Choosing tyres isn’t quite as easy as it seems, with so many different types and sizes out there. AutoApp help you make an informed choice with this guide!
It’s inevitable that you get plenty of advice (solicited or otherwise) when buying a new set of tyres. Go for the cheapest, some might say. Go for the one with most grip, say others. Contrary to popular belief, choosing tyres requires more homework than just looking at prices.
Out there, there are several types of tyres that you might be offered, depending on what car you drive. Common tyre types include fuel-saving eco tyres, or comfort touring tyres. For the more spirited drivers out there, there are high-performance tyres, and even track driving tyres. If we get even more specialised, there are the comfort SUV and off-road tyres. Due to our urban landscape, however, the latter aren’t particularly common.
Now that you’re aware of the tyre types, you can decide which works best for your needs and preferences! Do you prioritise fuel economy? Or perhaps you’re set on a whisper-quiet tyre that’ll let your baby sleep easier on roadtrips? Once you have a good idea of what’s important to you, choosing tyres now become much easier.
To get you started, we’ll run you through the various tyre types on the market. Although this isn’t an exhaustive list, it should cover the bases for over 95 percent of drivers in Singapore!
Comfort & Touring Tyres
Touring tyres are suitable for those who place a high priority on quietness and comfort. They’re the most common type of tyre, offering a good balance of characteristics to cater to the majority of drivers. They perform equally well in the dry and wet, and are suitable for most cars.
Typically, comfort & touring tyres are engineered with noise dampening technology to reduce road noise and increase comfort. However, more enthusiast drivers might find comfort & touring tyres too soft and roly-poly.
Eco-Friendly Fuel Saving Tyres
Eco-friendly tyres are suitable for multiple groups of people. Those who want to reduce their environmental impact, or those looking to get more out of each litre of petrol. They’re the second-most common type of tyre, offering good performance on wet roads. As such, they’re suitable for most cars, but are commonly used on hybrid and electric vehicles.
Eco-friendly tyres are first and foremost engineered for low rolling resistance performance, to allow maximum mileage with minimum fuel consumption. However, this may in turn reduce dry weather performance.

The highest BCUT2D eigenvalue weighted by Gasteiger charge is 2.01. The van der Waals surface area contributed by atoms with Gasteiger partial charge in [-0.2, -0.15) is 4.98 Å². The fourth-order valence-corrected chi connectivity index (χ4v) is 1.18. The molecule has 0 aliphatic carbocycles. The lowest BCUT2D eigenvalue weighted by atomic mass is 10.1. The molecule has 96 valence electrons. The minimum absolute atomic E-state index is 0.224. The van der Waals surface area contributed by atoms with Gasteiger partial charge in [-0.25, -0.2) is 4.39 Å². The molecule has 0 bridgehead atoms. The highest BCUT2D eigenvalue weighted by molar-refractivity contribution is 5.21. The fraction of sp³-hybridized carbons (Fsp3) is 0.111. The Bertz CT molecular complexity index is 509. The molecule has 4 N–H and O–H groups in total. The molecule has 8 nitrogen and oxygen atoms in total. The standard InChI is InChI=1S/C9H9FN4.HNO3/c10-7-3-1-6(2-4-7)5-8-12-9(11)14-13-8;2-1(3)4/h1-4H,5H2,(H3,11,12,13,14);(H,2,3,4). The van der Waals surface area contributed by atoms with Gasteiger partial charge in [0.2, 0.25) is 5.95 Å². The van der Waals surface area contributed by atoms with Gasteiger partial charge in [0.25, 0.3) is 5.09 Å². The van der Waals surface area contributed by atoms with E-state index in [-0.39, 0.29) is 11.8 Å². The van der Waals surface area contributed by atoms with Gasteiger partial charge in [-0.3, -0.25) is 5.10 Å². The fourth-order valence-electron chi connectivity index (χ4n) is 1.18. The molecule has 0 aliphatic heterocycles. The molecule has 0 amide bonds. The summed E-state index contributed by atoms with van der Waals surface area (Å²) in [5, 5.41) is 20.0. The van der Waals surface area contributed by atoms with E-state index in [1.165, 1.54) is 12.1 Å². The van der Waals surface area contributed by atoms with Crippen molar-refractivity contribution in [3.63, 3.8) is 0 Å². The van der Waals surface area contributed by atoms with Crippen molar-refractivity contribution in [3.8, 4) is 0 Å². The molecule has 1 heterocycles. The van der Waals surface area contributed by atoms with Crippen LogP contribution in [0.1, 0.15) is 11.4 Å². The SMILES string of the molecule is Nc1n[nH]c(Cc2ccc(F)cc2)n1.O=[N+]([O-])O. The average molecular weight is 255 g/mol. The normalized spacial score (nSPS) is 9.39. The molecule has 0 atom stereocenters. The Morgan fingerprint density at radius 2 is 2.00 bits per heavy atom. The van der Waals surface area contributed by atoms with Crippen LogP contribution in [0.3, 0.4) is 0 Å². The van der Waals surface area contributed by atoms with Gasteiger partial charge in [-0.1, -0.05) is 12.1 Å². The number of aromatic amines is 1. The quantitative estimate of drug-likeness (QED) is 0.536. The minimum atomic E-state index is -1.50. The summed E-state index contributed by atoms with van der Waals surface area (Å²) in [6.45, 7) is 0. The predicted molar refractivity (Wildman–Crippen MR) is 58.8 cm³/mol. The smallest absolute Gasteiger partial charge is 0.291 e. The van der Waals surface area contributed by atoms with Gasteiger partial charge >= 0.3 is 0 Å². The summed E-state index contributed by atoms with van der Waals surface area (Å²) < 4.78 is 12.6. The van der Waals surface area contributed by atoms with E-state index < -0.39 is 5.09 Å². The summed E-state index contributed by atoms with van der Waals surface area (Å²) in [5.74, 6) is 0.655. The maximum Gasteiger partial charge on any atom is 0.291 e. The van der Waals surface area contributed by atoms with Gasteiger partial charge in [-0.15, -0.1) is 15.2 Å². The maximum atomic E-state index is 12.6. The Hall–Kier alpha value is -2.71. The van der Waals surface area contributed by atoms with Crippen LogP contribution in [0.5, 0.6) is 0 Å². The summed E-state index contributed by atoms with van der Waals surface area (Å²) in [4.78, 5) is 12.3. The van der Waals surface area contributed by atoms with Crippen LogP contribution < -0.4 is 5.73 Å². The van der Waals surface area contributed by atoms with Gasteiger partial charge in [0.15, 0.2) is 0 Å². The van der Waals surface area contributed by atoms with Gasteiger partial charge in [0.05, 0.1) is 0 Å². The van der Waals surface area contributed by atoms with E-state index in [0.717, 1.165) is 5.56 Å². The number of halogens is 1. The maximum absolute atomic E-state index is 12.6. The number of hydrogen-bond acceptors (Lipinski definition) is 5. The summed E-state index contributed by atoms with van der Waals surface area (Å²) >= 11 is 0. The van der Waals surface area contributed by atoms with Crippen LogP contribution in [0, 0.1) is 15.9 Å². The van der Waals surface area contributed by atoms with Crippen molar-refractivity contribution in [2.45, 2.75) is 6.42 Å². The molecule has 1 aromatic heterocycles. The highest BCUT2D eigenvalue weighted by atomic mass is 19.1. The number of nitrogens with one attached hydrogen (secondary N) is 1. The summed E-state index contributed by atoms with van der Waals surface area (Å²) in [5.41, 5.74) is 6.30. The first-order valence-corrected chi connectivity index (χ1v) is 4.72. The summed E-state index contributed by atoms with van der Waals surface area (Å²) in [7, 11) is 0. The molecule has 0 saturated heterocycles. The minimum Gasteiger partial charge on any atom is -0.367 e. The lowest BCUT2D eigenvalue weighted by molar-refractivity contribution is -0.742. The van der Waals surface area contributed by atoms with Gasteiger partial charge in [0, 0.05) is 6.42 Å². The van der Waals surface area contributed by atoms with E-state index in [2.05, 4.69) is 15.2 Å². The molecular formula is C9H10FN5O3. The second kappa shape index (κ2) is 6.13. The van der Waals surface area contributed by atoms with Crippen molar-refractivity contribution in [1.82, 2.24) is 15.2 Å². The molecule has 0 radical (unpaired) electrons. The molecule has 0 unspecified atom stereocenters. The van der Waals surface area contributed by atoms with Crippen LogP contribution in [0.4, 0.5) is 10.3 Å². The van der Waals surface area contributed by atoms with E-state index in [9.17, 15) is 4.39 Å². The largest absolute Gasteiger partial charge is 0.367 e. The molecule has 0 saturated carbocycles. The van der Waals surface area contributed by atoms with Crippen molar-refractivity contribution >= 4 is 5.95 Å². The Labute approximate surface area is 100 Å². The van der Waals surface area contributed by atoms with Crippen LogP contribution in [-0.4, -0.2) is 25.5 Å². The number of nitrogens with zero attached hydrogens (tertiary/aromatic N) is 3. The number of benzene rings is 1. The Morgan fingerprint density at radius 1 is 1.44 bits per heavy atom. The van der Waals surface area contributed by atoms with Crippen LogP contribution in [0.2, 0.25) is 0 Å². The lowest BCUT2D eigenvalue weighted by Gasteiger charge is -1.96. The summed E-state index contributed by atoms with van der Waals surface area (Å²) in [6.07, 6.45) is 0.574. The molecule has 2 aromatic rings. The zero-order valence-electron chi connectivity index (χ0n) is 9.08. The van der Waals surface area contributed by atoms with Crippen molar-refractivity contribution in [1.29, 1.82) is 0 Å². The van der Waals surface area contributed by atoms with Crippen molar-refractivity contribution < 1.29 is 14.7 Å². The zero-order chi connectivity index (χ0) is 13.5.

Examples of eco-friendly fuel saving tyres include the Bridgestone Ecopia range, or the Yokohama BluEarth range.
High-performance tyres are suitable for those who demand good handling and response, as well as stability at high speeds. Although they cater to a specific audience, high performance tyres are increasing in popularity due to the performance they offer.
Typically, high-performance tyres are engineered with innovative tread compound and pattern technology to maximise performance in all weather conditions. However, the aggressive tyre compound may negatively impact fuel efficiency.
Examples of high-performance tyres include the Bridgestone Potenza range, or the PIRELLI P Zero range.
Comfort SUV Tyres
Comfort SUV tyres are suitable for those who want the best of both worlds. They drive SUVs and crossovers, but still desire the quietness and comfort offered by comfort touring tyres. As the popularity of SUVs rise, these tyres with a good balance of characteristics for all-weather driving have correspondingly increased.
Comfort SUV tyres are engineered similarly to comfort touring tyres, with noise dampening technology. Designed specifically for SUVs, they augment the on-road manners of these typically off-road vehicles.
Examples of comfort SUV tyres include the Bridgestone Alenza range, or the PIRELLI Scorpion range.
Run Flat Tyres
Run flat tyres are suitable for those who would prefer a form of ‘insurance’ against unforeseen circumstances on the road. These tyres are less common, but usually come fitted as original equipment on premium brands such as BMW and Audi.
Run flat tyres are engineered with thicker, reinforced sidewalls that can be driven on even at zero tyre pressure. However, the firmer reinforced sidewalls do negatively impact ride comfort to a certain extent.